Pride flags: All of the flags you might see at Pride and what they mean
Pride month is a time for protest and celebration, one when the LGBT+ community unite under the rainbow banner or their chosen Pride flag. From the bisexual Pride flag to the trans Pride flag, here’s a guide to all the different designs.
Each year in June, the queer community comes together to march through city centres honouring the diversity of our people – often, by waving or dressing themselves in flags.
Though Pride 2020 is largely taking place indoors, you can still be loud and proud by displaying your chosen flag at home, as your Zoom background, or on social media.
Some of these flags may not be familiar to everyone, so PinkNews brings you a look at the many wonderfully bright and diverse designs.
LGBT+ or Gay Pride flag.
Let’s start with a familiar one.
The rainbow flag is seen at Pride events all around the world and is often used as a collective symbol for the entire LGBT community.
However, the design we are most familiar with has changed slightly from the original designed by Gilbert Baker in 1977.
Baker, who died in 2017, said each colour in the flag represents something different.
According to Baker, pink is for sex, red for life, orange for healing, yellow for sun, green for nature, turquoise for magic, blue for serenity and purple for the spirit.
“I like to think of those elements as in every person, everyone shares that,” he said to ABC7 news in 1972.
“Flags say something. You put a rainbow flag on your windshield and you’re saying something.”
Although the six-stripe flag we are all most familiar with was caused by difficulties in getting pink and turquoise fabric, that doesn’t mean the flag has finished changing.
In 2017, campaign group More Color More Pride added two extra stripes of black and brown to the traditional flag in order to tangibly include people of colour.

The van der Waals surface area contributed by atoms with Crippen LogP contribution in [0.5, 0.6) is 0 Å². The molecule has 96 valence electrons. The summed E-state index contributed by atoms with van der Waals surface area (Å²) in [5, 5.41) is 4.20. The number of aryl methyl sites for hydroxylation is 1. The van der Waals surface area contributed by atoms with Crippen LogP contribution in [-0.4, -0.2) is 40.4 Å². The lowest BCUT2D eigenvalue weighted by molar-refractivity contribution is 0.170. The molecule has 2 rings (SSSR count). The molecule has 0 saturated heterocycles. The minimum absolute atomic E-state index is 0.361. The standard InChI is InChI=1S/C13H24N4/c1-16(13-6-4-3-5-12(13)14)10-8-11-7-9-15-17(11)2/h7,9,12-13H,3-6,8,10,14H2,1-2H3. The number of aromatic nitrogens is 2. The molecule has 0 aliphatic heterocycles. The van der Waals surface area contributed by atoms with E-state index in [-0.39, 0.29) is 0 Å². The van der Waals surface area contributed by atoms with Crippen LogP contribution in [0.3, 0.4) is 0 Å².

The new flag sparked controversy, but it has a large host of supporters, including Lena Waithe who fabulously wore a cape version of the inclusive flag to the 2018 Met Gala.
Bisexual Pride flag.
The bisexual Pride flag was designed by Michael Page in 1998 in order to give bisexual people a wider sense of community and visibility.
Page said that the message of the flag was the idea that the purple blends into both the blue and pink in the same way that bisexual people often blend unnoticed into both gay and straight communities.
The flag is reflected in the phenomenon of bisexual lighting.
Bisexual lighting is when producers use pink, purple and blue hues to make their stars shine, and has been spotted in a series of your favourite films.
The meme has appeared in several blockbusters including Black Panther, Atomic Blonde and Logan, as well as the wonderful music video for Janelle Monáe’s song “Make Me Feel.”
Trans Pride flag.
The transgender Pride flag was created by Monica Helms, a navy veteran who came out as trans in 1987.
Helms came up with the trans flag in 1999, after she met Michael Page, and he told her “the trans community needs a flag too.”
The idea for the design came to her quickly, with the blue for trans men, the pink for trans women and the white stripe in the centre representing the non-binary community.